Hunterstown, PA - Civil War Village

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Edwin L. Green, Artist

Oil Paintings/Watercolor Paintings

The Felty Farm - North Cavalry Battlefield

Original: Oil on Canvas 11x14 inches


Special Giclee Edition

Full size 11x14 giclee reproduction of the original oil painting

 Felty Farm Battlefield - the North Cavalry Field.

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Numbers are limited. $150



Hunterstown, PA, a quaint little Civil War era village near Gettysburg, has recently been declared a National Historic Site and as such is listed as endangered. There is a serious effort underway to preserve the area and the many treasures that still exist there. These watercolors, commissioned by Laurie and Roger Harding, are of the houses in Hunterstown which were standing during the fierce cavalry engagement of July 2, 1863. It is the Harding's and my own fervent hope that they will call attention to a story which is often overshadowed by the immensity of the struggle which took place five miles away at Gettysburg. The paintings will have served their purpose if they encourage others to work toward preserving what is so easily lost forever. Recently a local farmer demolished the barn which hid Union troops in the ambush George Custer so cleverly contrived for General Hampton's cavalry. Today it is the developers who threaten to ride roughshod over this town and her surrounding fields. Every effort must be made to prevent that misfortune.

Great Conewago Church

The church has been in use since 1784; the congregation has worshipped in the area since 1740. The adjacent cemetery has graves of Revolutionary and Civil War soldiers.

Tate Farm

Washington had his horse shod at the farm's blacksmith shop on his return from quelling the Whiskey Rebellion July 2, 1863 Union and Confederate cavalry collided head on.

George Grass Log House

The first settlers followed an Indian trail through here. Later David Hunter plotted a town in 1741.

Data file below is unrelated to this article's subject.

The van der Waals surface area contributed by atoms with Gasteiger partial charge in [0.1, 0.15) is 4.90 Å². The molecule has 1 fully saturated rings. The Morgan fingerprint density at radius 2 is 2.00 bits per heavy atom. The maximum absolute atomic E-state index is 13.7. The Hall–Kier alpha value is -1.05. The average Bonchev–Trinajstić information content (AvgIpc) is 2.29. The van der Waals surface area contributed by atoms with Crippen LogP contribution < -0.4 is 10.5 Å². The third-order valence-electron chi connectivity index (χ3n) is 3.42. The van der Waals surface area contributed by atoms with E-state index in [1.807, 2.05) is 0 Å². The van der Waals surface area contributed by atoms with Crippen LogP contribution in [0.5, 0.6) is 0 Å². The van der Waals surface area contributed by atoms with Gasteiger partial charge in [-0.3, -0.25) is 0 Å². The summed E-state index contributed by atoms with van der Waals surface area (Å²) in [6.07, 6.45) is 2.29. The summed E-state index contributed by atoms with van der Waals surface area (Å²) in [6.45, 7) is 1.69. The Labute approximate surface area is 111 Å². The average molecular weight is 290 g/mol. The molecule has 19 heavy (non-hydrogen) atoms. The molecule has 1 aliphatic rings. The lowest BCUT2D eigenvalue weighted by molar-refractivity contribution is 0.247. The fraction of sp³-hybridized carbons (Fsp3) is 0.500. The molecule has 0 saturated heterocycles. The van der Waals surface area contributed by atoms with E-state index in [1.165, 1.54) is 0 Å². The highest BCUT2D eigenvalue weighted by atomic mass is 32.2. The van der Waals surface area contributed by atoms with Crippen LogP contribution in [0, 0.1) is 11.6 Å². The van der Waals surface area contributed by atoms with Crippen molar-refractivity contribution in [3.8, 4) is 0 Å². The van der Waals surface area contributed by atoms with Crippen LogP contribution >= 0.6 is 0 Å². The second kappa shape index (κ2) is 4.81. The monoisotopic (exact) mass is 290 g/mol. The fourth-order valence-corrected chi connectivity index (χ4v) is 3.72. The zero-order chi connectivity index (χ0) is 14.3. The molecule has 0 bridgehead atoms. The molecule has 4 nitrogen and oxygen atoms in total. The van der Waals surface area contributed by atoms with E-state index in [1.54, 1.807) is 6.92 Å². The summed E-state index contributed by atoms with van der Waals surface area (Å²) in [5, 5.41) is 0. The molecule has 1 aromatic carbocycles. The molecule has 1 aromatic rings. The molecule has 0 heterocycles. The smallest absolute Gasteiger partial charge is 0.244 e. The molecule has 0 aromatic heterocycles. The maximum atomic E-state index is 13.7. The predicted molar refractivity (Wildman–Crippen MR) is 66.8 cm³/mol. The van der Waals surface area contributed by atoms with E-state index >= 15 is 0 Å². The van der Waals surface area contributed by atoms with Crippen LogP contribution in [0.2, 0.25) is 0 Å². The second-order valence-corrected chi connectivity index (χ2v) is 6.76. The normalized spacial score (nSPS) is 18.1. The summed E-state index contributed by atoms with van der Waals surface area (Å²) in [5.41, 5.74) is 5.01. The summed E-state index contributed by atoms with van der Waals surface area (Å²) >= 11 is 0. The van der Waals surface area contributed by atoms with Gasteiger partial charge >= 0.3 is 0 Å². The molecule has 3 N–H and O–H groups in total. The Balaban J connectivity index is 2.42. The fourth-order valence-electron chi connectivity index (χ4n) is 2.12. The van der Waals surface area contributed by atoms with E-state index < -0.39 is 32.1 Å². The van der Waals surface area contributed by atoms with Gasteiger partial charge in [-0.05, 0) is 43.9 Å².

Jacob Grass Hotel

This two-story brick hotel served as a headquarters for Gen. Kilpatrick and after the battle as the largest hospital in town.

Prints in this series are individually signed and numbered by the artist. Editions are limited to a100 prints each.  Standard frame size is 9x12. $45 each including shipping

Hunterstown School

This weatherboard two room schoolhouse served Hunterstown throughout the 19th and 20th centuries.

J. G. Gilbert Store

A grim photograph shows the Gilbert Store used as a temporary morgue after the battle of Hunterstown. The dead were laid out under the porch awaiting transport to nearby railheads.


Tate Farm House

The restored farmhouse and formal garden was the scene of trade with the Indians and settlers along Beaver Dam Creek and later part of the Gettysburg Campaign.

Tate Farm Outbuildings

The outbuildings at Tate Farm are original: a summer kitchen with walk in fireplace, a granary, spring house, carriage house, garden shed, outhouse, stable, and large barn with a cannonball hole.

The David Little House

David Little is said to have made chairs here as early as 1816. Huntertown was known as the "rocking chair capitol of the world well into the 1900's.

T. W. Neely Store

 This pre-Civil War house, located on the northeast corner of the square in Hunterstown, has been a store, a residence and the Election House for Straban Township was located on the rear of the property until recently.


Rev. J. N. Hayes House

Built by Rev. Hayes during his tenure at Great Conewago Church- 1850 to 1854. He along with his sister, Miss Jane Hayes, founded and conducted the Hunterstown Female Institute.


Jesse McCreary House

This mostly log house was owned by village tailor Jesse McCreary and his wife Jane. They had two daughters, Alice and Martha. Alice was married to Dr. Charles E. Goldsborough, a local physician. Martha married David L. Plank. Their son, Edward Stewart Plank, was a pitcher for the Philadelphia Athletics and is in the Baseball Hall of Fame.

Montgomery Place 

circa 1790

Purchased by Rev. Joseph Henderson in 1792. Bought by Abraham Fickes and Jacob Taughenbaugh in 1802. Confederate cavalry visited in 1863 seeking fresh mounts. Young Joseph W. Taughenbaugh nearly lost his pony "Sam", but a compassionate Confederate officer allowed it was "not big enough to carry a man" 5th and 6th generation descendants of Jacob Taughenbaugh presently own and occupy the house and lands.

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Edwin L. Green, Artist

P. O. Box 744    Toano, Virginia  23168

Phone (757) 566-1582



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